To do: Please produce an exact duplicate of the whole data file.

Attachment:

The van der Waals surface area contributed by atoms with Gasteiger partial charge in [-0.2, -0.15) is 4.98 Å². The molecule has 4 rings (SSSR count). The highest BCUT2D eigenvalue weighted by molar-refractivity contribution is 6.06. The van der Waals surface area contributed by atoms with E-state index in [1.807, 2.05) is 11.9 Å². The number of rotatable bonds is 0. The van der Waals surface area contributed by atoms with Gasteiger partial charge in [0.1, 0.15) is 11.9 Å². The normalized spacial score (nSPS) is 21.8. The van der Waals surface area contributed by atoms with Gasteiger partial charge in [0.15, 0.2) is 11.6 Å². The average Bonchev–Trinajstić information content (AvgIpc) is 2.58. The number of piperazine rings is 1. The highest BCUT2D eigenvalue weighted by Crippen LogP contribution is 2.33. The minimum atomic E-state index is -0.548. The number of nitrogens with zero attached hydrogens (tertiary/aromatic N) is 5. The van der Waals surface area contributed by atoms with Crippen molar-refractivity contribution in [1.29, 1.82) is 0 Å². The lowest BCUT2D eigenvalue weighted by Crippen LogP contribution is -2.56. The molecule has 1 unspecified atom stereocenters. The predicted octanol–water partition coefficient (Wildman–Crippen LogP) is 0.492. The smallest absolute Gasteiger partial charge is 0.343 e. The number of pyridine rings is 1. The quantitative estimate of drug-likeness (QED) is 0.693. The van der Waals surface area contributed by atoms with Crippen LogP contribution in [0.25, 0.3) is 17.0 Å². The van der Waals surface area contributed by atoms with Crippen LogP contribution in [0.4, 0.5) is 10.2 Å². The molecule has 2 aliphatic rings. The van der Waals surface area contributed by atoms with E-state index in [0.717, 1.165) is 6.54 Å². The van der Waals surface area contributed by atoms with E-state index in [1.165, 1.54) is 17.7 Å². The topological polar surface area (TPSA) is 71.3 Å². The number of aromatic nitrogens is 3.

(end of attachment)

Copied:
The van der Waals surface area contributed by atoms with Gasteiger partial charge in [-0.2, -0.15) is 4.98 Å². The molecule has 4 rings (SSSR count). The highest BCUT2D eigenvalue weighted by molar-refractivity contribution is 6.06. The van der Waals surface area contributed by atoms with E-state index in [1.807, 2.05) is 11.9 Å². The number of rotatable bonds is 0. The van der Waals surface area contributed by atoms with Gasteiger partial charge in [0.1, 0.15) is 11.9 Å². The normalized spacial score (nSPS) is 21.8. The van der Waals surface area contributed by atoms with Gasteiger partial charge in [0.15, 0.2) is 11.6 Å². The average Bonchev–Trinajstić information content (AvgIpc) is 2.58. The number of piperazine rings is 1. The highest BCUT2D eigenvalue weighted by Crippen LogP contribution is 2.33. The minimum atomic E-state index is -0.548. The number of nitrogens with zero attached hydrogens (tertiary/aromatic N) is 5. The van der Waals surface area contributed by atoms with Crippen molar-refractivity contribution in [1.29, 1.82) is 0 Å². The lowest BCUT2D eigenvalue weighted by Crippen LogP contribution is -2.56. The molecule has 1 unspecified atom stereocenters. The predicted octanol–water partition coefficient (Wildman–Crippen LogP) is 0.492. The smallest absolute Gasteiger partial charge is 0.343 e. The number of pyridine rings is 1. The quantitative estimate of drug-likeness (QED) is 0.693. The van der Waals surface area contributed by atoms with Crippen LogP contribution in [0.25, 0.3) is 17.0 Å². The van der Waals surface area contributed by atoms with Crippen LogP contribution in [0.4, 0.5) is 10.2 Å². The molecule has 2 aliphatic rings. The van der Waals surface area contributed by atoms with E-state index in [0.717, 1.165) is 6.54 Å². The van der Waals surface area contributed by atoms with E-state index in [1.165, 1.54) is 17.7 Å². The topological polar surface area (TPSA) is 71.3 Å². The number of aromatic nitrogens is 3.